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DoD: ISIS gains in Ramadi not expected to last

DoD: ISIS gains in Ramadi not expected to last

Not a turning point

Over the weekend, Islamic State forces took effective control of the Iraqi city of Ramadi. Yesterday Pentagon spokesman Army Col. Steve Warren attempted to put the loss of ground in perspective, while emphasizing the unique challenges urban warfare presents to a still-young fighting force.

From the DoD:

“To read too much into this is a mistake,” Warren said. “This is one fight, one episode, in which Iraqi Security Forces were not able to prevail –- today.”

While ISIL was able to gain the upper hand in Ramadi, “what this means for our strategy is simply that we — the coalition and Iraqi partners — now have to go back and retake Ramadi,” Warren said.

Defense Department officials have always said there would be ebbs and flows in Iraq’s fight against ISIL, he said, adding that “it’s a difficult, complex, bloody fight, and there will be victories and setbacks.”

Iraq and coalition forces will retake Ramadi, Warren said, “In the same way we are slowly but surely retaking others parts of Iraq with Iraqi ground forces, combined with coalition air power.”

Ramadi has held several places in the Iraqi war lexicon: flashpoint, stronghold, symbol. This reality was reflected in last month’s meltdown over Joint Chiefs Chairman Martin Dempsey’s comments about the longterm symbolic importance of the city as compared to other areas in the current conflict zone:

The city under attack from ISIS fighters is “not symbolic in any way. It’s not been declared, you know, part of the caliphate, on the one hand, or central to the future of Iraq. But we want to get it back, Gen. Martin Dempsey said at a news conference last week.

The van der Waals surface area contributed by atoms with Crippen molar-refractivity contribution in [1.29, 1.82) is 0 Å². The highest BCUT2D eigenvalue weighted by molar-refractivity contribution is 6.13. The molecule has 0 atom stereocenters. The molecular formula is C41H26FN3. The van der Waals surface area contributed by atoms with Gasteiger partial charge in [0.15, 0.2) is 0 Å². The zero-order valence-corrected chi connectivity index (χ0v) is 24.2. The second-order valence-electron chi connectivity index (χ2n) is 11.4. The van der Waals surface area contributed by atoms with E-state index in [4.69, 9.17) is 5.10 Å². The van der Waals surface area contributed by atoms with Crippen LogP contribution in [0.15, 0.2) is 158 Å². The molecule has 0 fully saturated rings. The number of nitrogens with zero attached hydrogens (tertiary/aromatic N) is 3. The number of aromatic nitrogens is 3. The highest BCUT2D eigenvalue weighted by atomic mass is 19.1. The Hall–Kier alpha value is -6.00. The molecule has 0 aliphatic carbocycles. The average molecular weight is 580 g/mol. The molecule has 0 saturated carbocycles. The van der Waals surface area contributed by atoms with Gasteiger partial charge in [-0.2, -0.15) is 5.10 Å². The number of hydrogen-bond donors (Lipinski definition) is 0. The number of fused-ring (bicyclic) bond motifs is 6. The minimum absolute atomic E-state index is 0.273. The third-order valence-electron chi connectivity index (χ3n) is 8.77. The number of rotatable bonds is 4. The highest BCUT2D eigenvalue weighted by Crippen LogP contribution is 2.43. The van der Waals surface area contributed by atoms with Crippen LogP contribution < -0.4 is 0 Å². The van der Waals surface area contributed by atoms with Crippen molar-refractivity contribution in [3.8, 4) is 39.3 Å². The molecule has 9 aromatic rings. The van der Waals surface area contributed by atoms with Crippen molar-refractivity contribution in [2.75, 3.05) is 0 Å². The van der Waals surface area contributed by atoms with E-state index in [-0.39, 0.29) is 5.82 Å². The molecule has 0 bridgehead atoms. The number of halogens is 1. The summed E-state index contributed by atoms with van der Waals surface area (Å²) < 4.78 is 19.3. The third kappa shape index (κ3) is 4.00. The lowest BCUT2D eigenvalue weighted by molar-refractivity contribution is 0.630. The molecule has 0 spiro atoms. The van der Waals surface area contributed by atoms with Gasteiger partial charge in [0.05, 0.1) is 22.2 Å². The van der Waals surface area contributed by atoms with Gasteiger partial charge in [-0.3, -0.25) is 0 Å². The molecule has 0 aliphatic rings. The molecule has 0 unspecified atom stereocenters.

He explained at the time that the fight against ISIS “is not brick and mortar” and “I would much rather that Ramadi not fall, but it won’t be the end of the campaign should it fall,” Dempsey said.

Dempsey’s April comments are reflected in the Pentagon’s current public position on the status of Ramadi. The DoD has said that they expect “ebbs and flows” in the battle to defeat ISIS, and that setbacks and loss of ground should be expected, and not seen as the end of the road for coalition forces.

For what it’s worth, Semir Muratovic, a former infantry rifleman who served in Ramadi in 2009, does a great job of putting the loss of ground in perspective:

When this generation’s warriors fought and died, they did so while achieving the missions our elected leaders chose for them. They took Iraq with speed and a display of might that would give any potential foe reason to pause and reconsider. When it comes to war-fighting, the men and women of our military have no equal. Their honor and their sacrifice lives in that service, not in score-keeping of who holds what ground.

Ramadi and Anbar province are forever etched into my memory. My fellow Marines and I with 2nd Battalion, 23rd Marines, trained hard to deploy in the summer of 2009, only to arrive in a city that was mostly peaceful. Our battalion saw limited action, our company didn’t get into a single firefight and we didn’t trigger a single improvised explosive device during our time there.

This atmosphere wasn’t created overnight. For this fragile peace to have existed, those in Ramadi before us had to sacrifice and bleed. They gave us the opportunity to train the local forces and try to prepare their city for a new Iraq. Just like those before us, we did our best. In every war, you can’t hold ground forever. Over the years, those serving in Ramadi had different goals, but all served as means to larger ends. Whatever was asked, our military did it.

Whichever perspective you take on the fall of Ramadi, however temporary, it remains clear that the US and coalition forces could end up fielding significant propaganda issues as a result of the Iraqi army’s retreat:

Beginning almost a year ago, the Islamic State carved out, across large swaths of Iraq and Syria, a terrorist state of sorts that Mr. Obama deemed intolerable. He said in September that it is a threat to “the broader Middle East,” including U.S. citizens and facilities, and “if left unchecked . . . could pose a growing threat beyond that region, including to the United States.” Yet he refuses to commit the Special Forces and military assistance that could meet that threat, portraying any alternative to his minimalist policy as being “dragged back into another prolonged ground war.” In fact, Sunni allies in the region will be reluctant to work with the United States until it has a Syria policy, and Sunni tribes in Iraq will not confront the Islamic State unless they believe the United States will stand by them. Every conflict will have ups and downs, as administration spokesmen said Monday. But it is Mr. Obama’s unwillingness to match means to strategy that threatens to prolong this war.